Much of the information presented in this summary is drawn from the U.S. Department of Energy’s (DOE) Building Energy Codes Program and the Building Codes Assistance Project (BCAP). For more detailed information about building energy codes, visit the DOE and BCAP websites.
Colorado is a home rule state, so no statewide energy code exists, although state government buildings do have specific requirements. Voluntary adoption of energy codes is encouraged and efforts through grants are directed toward informing local jurisdictions of the benefits of energy efficiency standards and providing materials and training to support code implementation. Compliance is based on the requirements of the local jurisdictions.
Any county or municipality that had a building code in place was required to adopt 2003 IECC or 2006 IECC as the minimum energy code standard by July 1, 2008 (C.R.S. § 30-28-201). Eight-three percent of Colorado's population was covered by the 2009 IECC or above and 95% of all new homes being built are under the IECC 2009, according to BCAP.
Local enforcement agencies in jurisdictions that have adopted building codes are required to enforce the provisions of the residential energy code at the local level, but may adopt their own requirements without state approval. Inspections are required as a part of the established building inspection process. No special inspection requirements exist for state-owned and state-funded buildings. These inspections are handled by the local enforcement agencies.
Builders of single family homes are required to offer solar energy as a standard feature to all prospective homebuyers (C.R.S. § 38-35.7-106). Builders are required to give the buyer the option to either have a photovoltaic (PV) system or a solar water heating system installed on their new home or to have all the necessary wiring and plumbing installed so that they can easily add a solar system at a later date. The builder must also provide the buyer with a list, maintained by the Colorado Energy Office, of every solar installer in the area, so the buyer can obtain expert help in determining if their home's location is suitable for solar and what the estimated cost savings would be.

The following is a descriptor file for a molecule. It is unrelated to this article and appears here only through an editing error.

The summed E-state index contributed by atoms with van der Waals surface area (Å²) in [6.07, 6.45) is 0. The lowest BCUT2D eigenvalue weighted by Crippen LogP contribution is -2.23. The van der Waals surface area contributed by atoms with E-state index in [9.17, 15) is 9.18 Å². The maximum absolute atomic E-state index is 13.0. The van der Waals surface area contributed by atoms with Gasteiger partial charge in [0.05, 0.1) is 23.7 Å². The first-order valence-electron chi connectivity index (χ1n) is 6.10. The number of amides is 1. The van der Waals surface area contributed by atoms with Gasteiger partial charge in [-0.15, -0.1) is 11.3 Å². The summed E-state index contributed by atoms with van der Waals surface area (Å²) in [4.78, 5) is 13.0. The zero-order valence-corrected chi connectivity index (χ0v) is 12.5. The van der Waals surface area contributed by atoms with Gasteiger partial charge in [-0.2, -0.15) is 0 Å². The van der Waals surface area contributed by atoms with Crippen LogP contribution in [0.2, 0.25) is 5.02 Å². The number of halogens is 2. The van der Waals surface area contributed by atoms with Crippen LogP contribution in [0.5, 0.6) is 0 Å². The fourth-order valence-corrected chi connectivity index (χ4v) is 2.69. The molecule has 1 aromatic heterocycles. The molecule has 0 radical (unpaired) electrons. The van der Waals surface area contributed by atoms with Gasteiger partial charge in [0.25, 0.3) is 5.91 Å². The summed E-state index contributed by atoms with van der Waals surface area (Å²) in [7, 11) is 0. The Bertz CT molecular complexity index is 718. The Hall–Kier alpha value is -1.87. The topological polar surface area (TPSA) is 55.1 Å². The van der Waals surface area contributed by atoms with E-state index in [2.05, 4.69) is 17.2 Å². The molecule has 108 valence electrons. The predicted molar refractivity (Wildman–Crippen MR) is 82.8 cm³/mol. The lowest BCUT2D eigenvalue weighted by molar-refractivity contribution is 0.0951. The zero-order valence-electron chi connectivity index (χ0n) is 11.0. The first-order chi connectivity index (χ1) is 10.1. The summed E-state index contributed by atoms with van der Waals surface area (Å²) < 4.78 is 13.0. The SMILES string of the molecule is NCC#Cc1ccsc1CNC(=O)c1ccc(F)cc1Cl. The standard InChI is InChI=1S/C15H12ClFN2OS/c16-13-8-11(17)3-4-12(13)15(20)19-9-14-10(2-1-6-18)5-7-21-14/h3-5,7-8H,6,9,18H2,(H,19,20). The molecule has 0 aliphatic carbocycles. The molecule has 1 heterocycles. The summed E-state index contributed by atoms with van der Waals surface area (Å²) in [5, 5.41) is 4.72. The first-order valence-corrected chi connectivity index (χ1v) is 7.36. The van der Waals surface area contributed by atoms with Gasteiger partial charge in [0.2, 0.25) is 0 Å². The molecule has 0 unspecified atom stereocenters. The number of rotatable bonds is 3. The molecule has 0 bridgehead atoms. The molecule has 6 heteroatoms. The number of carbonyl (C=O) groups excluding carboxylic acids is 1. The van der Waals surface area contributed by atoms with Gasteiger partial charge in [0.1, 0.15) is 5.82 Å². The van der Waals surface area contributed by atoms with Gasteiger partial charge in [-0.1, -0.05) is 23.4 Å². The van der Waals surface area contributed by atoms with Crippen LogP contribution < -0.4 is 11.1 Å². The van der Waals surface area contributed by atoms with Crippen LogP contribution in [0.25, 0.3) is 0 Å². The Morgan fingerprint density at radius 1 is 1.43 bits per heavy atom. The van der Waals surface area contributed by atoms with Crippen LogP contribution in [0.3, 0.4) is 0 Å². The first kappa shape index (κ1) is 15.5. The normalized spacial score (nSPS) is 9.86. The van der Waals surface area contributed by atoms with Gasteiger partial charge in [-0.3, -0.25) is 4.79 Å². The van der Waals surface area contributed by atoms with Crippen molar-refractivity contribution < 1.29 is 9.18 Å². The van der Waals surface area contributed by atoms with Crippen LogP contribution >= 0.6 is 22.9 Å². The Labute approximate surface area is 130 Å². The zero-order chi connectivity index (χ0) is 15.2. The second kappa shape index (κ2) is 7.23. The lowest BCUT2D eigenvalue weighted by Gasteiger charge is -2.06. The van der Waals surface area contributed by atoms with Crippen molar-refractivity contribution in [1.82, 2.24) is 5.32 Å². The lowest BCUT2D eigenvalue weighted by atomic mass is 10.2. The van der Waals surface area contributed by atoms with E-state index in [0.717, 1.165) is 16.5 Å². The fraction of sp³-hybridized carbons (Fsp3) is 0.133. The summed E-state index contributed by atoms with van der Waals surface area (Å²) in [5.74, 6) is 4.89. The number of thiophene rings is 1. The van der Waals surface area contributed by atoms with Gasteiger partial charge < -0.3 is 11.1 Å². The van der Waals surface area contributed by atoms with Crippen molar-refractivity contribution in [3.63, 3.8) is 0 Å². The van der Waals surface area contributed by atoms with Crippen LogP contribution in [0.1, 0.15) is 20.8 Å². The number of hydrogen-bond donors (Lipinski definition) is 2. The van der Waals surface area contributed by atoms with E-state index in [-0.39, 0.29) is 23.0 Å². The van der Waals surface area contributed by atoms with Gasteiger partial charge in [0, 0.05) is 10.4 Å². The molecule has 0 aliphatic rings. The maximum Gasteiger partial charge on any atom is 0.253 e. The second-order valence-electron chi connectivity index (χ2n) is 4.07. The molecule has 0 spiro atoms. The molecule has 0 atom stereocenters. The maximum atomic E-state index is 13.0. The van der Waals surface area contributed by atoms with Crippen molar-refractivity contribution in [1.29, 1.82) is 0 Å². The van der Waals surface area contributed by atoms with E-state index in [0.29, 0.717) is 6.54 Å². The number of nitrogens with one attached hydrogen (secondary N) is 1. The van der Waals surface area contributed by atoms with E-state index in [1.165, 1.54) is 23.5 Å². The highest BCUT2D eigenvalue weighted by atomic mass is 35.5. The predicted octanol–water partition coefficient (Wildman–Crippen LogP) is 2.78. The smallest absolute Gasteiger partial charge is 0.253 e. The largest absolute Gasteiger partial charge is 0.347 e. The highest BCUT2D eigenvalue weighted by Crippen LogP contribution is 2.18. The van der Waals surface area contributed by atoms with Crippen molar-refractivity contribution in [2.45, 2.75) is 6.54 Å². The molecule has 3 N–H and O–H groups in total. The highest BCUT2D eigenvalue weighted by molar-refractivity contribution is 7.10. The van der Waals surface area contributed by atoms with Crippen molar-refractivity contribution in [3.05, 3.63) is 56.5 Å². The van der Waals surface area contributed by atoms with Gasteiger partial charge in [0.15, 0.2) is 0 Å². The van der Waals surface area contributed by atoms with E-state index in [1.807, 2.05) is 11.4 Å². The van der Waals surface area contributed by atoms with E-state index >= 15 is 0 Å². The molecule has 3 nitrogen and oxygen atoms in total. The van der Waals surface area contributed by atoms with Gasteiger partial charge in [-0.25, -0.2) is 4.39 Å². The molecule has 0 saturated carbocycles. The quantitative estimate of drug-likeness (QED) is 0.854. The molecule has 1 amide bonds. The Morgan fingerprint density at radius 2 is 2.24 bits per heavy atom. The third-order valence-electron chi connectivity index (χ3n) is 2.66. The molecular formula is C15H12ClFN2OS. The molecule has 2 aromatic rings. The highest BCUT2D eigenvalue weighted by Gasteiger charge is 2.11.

Appliances and Fixtures
Builders of new detached single-family homes are required to offer certain energy- and water-efficient products if the buyer is under contract (C.R.S. § 38-35.7-107). The builder must offer water-efficient toilets, faucets, and shower heads and provide the option for the homeowner to purchase Energy Star-rated dishwashers and clothes washers and various water-saving landscaping devices if such items are included in the sale of the house.
|Building Energy Code
|Eligible Renewable/Other Technologies:
|2003 IECC or any successor edition is the minimum energy code for any jurisdiction that has adopted a building code; can use REScheck to show compliance.
|2003 IECC or any successor edition is the minimum energy code for any jurisdiction that has adopted a building code; can use COMcheck to show compliance. In any area that does not adopt or enforce local codes, the 1993 MEC is mandatory for hotels, motels, and multifamily dwellings.
|Code Change Cycle:
|No set schedule. Most recent code update July 1, 2008.
|C.R.S. § 30-28-201, et seq.
|C.R.S. § 31-15-602
|C.R.S. § 38-35.7-106, et seq.
|08/05/2009 (Subsequently amended)
|Colorado Office of Energy Management and Cons
1313 Sherman Street #321
Denver CO 80203
|Governor's Energy Office
1580 Logan Street
Denver CO 80203
This information is sourced from DSIRE; the most comprehensive source of information on incentives and policies that support renewables and energy efficiency in the United States. Established in 1995, DSIRE is operated by the N.C. Clean Energy Technology Center at N.C. State University.
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